In the bilungsroman, or coming of age novel, readers follow a protagonist on their journey from a state of naivety and childishness to maturity, in which they are able to navigate the society of the world. Yet many novels, classified as coming of age stories actually depict a very different fate for the protagonist. Salinger’s The Catcher in the Rye would be such an example of this type of novel. Why is that such tales of anti-development remain relevant and appealing? What is it that they say psychologically about the world that produces them?
Interesting. It's been a while since I read Catcher, but I believe it leaves us hanging on whether Holden matures. I'd be intrigued to see what the stagnation or ambiguity says about the world. If this isn't restricted by time period, Ellen Hopkins' YA work may be something to look into because she sometimes leaves the protagonist(s) without an upward conclusion. Interesting topic. – emilydeibler7 years ago
This a really intriguing idea, as I agree, many traditional coming of age novels leave students scratching their heads trying to connect what they just read to an outlook they should supposedly apply to their lives. I think this topic could be expanded into the discussion of how we often praise books of the label as "classic" while ignoring the lives and outlooks of the authors, which would be playing into your last question of the psychology of the creator or our mass consciousness. This would be also a great gateway to talking about what keeps them popular, but also what is being produce now and has the potential for being a new book that lasts beyond its time and becomes a classic as well. – TravisBoom7 years ago
I have not read Catcher in the Rye all the way through yet, but I have read L'estranger by Albert Camus which is normally considered a rite of passage for French Teenagers. In "The Stranger" we follow the existentialism ideology that was made famous by Jean-Paul Satre. Existentialism might have a lot to do with these novels your topic is about, so the "Anti-Coming of Age Novel" might be based on the ideas of this philosophical system (at least to a point). The Stranger was published in 1942 while The Catcher in the Rye was published in 1951. This seems, to me, like plenty of time for the transfer ideas between cultures. – garland417 years ago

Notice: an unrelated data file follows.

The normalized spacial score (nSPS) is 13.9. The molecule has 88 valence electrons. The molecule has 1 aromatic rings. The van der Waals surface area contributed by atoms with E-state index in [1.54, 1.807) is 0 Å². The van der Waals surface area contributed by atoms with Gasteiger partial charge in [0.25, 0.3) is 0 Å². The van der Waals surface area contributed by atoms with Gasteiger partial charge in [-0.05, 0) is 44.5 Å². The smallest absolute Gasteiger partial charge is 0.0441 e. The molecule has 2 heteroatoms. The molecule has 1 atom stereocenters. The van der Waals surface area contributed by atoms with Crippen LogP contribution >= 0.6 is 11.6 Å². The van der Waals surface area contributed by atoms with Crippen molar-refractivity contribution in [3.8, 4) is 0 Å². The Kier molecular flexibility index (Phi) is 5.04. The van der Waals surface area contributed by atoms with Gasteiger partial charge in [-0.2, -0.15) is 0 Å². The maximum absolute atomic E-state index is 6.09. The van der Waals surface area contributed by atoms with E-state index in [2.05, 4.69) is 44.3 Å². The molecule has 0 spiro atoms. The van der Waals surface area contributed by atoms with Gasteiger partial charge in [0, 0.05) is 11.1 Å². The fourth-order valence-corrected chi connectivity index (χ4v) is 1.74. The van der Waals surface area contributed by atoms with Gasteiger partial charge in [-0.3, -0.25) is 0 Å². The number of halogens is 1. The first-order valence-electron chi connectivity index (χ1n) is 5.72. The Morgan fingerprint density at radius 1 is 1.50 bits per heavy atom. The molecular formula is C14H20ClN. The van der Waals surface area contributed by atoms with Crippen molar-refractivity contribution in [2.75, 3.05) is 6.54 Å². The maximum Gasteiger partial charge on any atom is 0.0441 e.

Would love to see some references to modern bilungsroman. Murakami might be a start. – oakhubris7 years ago
FYI: It is technically "bildungsroman," not bilungsroman. And yes, Catcher in the Rye is a good example. One of the most famous earlier examples is The History of Tom Jones, A Foundling, by Henry Fielding. Though most relate these types of stories to male protagonists, Jane Eyre, Charlotte Bronte, is regarded as a bildungsroman, as is Maggie, from The Mill on the Floss, by George Eliot. One of the best examples is Dickens' classic, Great Expectations. On a more "contemporary note," Ralph Ellison's extraordinary novel, An Invisible Man is a pertinent example of a bildungsroman, as is Harper Lee's To Kill a Mocking Bird. More recent examples would include The Kite Runner, The Perks of Being a Wallflower, and even Harry Potter. This is a fascinating topic. – danielle5776 years ago
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